Much like WayForward and Gaijin Games, Goodbye Galaxy Games has been one of the few independent developers to support Nintendo consoles despite waning developer interest (both from independent and corporate sectors) in the Big N. After receiving average to above-average reviews for its past three DSiWare games (Flipper, Flipper 2, and AceMathician), Goodbye Galaxy Games is continuing to support DSiWare with Color Commando, its most recent game.
Color Commando is a puzzle platformer that, if the title did not make it obvious, uses the central theme of colors. The goal of the game is to guide the unnamed adventuring boy in a 2D plane to the treasure chest, but pesky monsters always seem to worm their way into these types of affairs. To meet ends, the boy must collect balls of paint and, through the use of your stylus, you must paint over these monsters with their respective colors to render their peskiness mute. The simple premise, the charming character designs, and mostly upbeat music make it hard for an individual to dislike Color Commando, and I myself do not find the game to be worthy of hate. However, Color Commando does not give me much reasons to greatly appreciate it either.
Let’s talk about that genre label; puzzle platformer. The qualifier for a game to be a puzzle platformer is that the platforming has to be structured in a non-straightforward way, as to present the player with the challenge of how to properly navigate an environment (for a great example of this consider Thomas Was Alone). Color Commandocan claim this label, as the platforming is non-linear and, later on, does provide a challenge in how to navigate. However, an above-average puzzle platformer puts larger emphasis on navigation than the act of platforming itself. Color Commandodoes it the other way, increasing the importance and difficulty of the platforming and only marginally increasing the mental task of discovering the right path through a set of obstacles.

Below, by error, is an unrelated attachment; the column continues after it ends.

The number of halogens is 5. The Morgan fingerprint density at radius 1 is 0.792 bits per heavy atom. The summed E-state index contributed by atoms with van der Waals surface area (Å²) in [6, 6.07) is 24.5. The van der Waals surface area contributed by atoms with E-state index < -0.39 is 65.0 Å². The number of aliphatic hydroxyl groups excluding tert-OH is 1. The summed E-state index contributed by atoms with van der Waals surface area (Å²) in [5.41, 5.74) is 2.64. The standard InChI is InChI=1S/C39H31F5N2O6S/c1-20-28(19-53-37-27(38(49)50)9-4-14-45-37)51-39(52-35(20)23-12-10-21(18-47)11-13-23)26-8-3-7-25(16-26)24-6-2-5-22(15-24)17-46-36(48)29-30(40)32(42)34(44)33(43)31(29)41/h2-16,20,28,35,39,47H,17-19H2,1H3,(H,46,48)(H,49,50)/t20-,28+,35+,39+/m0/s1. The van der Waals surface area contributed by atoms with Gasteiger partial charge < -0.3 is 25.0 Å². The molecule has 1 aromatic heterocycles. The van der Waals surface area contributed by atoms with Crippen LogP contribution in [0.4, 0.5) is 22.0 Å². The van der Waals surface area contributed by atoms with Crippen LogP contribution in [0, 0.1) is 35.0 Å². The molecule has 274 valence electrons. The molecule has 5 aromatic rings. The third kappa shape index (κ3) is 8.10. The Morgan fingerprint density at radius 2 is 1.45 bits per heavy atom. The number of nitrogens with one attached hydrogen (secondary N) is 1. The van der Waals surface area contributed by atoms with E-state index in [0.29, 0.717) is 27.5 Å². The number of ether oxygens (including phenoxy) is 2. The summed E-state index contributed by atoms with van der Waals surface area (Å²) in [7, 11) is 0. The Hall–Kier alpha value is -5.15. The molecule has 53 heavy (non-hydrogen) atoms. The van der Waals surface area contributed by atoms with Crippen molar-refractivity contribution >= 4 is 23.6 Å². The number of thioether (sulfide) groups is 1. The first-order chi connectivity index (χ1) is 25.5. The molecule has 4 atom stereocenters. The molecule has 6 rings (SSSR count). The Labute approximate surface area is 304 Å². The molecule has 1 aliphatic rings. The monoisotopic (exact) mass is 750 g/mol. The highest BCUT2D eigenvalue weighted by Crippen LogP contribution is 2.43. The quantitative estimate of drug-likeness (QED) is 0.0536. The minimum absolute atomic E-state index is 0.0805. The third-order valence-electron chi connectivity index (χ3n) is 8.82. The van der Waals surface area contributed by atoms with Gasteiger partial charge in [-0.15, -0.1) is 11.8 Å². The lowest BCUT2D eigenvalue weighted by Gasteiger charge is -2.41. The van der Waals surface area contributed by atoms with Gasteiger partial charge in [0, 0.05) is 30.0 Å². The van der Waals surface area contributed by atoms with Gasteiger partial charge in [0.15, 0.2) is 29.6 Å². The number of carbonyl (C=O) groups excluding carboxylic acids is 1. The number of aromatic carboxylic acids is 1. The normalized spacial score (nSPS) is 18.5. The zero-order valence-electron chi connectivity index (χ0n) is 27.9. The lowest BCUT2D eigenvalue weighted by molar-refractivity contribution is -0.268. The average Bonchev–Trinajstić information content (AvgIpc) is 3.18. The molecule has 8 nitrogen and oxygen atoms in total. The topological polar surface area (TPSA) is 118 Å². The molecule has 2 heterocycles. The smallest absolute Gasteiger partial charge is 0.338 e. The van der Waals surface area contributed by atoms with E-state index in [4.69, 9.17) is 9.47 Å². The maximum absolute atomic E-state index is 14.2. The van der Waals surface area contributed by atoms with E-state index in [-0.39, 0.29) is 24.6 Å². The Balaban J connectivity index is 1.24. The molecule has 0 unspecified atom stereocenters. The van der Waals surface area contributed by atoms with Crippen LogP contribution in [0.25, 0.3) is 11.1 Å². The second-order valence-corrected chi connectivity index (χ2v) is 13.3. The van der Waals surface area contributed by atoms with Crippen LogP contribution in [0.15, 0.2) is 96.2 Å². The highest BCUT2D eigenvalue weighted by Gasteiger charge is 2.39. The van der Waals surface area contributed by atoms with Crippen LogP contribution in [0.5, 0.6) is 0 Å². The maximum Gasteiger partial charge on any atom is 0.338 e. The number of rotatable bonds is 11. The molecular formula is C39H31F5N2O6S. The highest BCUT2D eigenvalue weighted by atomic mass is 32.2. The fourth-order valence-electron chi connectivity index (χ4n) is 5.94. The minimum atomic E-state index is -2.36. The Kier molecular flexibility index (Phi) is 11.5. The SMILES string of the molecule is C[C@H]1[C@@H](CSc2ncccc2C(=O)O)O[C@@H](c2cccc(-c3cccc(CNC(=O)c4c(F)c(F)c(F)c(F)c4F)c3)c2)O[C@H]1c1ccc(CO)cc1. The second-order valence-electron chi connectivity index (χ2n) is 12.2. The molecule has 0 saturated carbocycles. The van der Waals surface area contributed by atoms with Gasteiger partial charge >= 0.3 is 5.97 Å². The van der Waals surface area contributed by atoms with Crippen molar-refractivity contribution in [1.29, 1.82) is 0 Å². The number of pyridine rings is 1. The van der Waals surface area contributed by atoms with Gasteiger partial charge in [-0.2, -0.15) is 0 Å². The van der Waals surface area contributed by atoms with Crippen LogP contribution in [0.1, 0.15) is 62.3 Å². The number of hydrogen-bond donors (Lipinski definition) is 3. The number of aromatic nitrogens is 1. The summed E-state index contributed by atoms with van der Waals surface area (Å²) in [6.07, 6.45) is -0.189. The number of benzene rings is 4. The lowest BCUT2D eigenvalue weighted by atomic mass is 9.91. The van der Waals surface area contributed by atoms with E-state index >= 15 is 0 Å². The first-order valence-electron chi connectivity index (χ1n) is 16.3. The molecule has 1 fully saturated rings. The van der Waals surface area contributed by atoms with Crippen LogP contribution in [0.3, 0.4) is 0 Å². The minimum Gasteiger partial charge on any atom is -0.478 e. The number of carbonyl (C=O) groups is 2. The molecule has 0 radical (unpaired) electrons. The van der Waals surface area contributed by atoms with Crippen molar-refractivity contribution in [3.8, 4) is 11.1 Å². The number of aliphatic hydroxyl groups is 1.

Too often, Color Commandopits the player in a situation which makes their brain work less than their thumbs. One minute may be all it takes for the player to figure out the solution to a particular level, but the execution of the required plan may take five minutes because the player physics and handling do not allow easy handling through these levels. Almost a fourth of the puzzles in the game contain what would be deemed as “close call” maneuvers, which feel out-of-place in the kid-friendly nature of the title.
What does not help Color Commando‘s situation is that there is no evolution of the singular puzzle mechanic. Acquiring paint balls and painting over monsters is the only puzzle element in the game, throughout the game, and this further underplays the ‘puzzle’ part of the puzzle platformer label. There is no combining of different paints, no other applications for the paint, and no different ways to deploy the paint. Once the player learns the sole puzzle mechanic, the player is just experiencing the same idea being used again and again, like the tread of a treadmill.
And that is how I would describe Color Commando; an exercise. But I do not mean that in an insulting way. Color Commandois the exercise that lasts the right amount of time to give the sense of achievement despite not much having been achieved. It is short enough to be a mildly entertaining exercise. It is also short enough to allow some individuals to brush off the repetitive actions and focus on the better qualities, which is the artwork, music, and charm.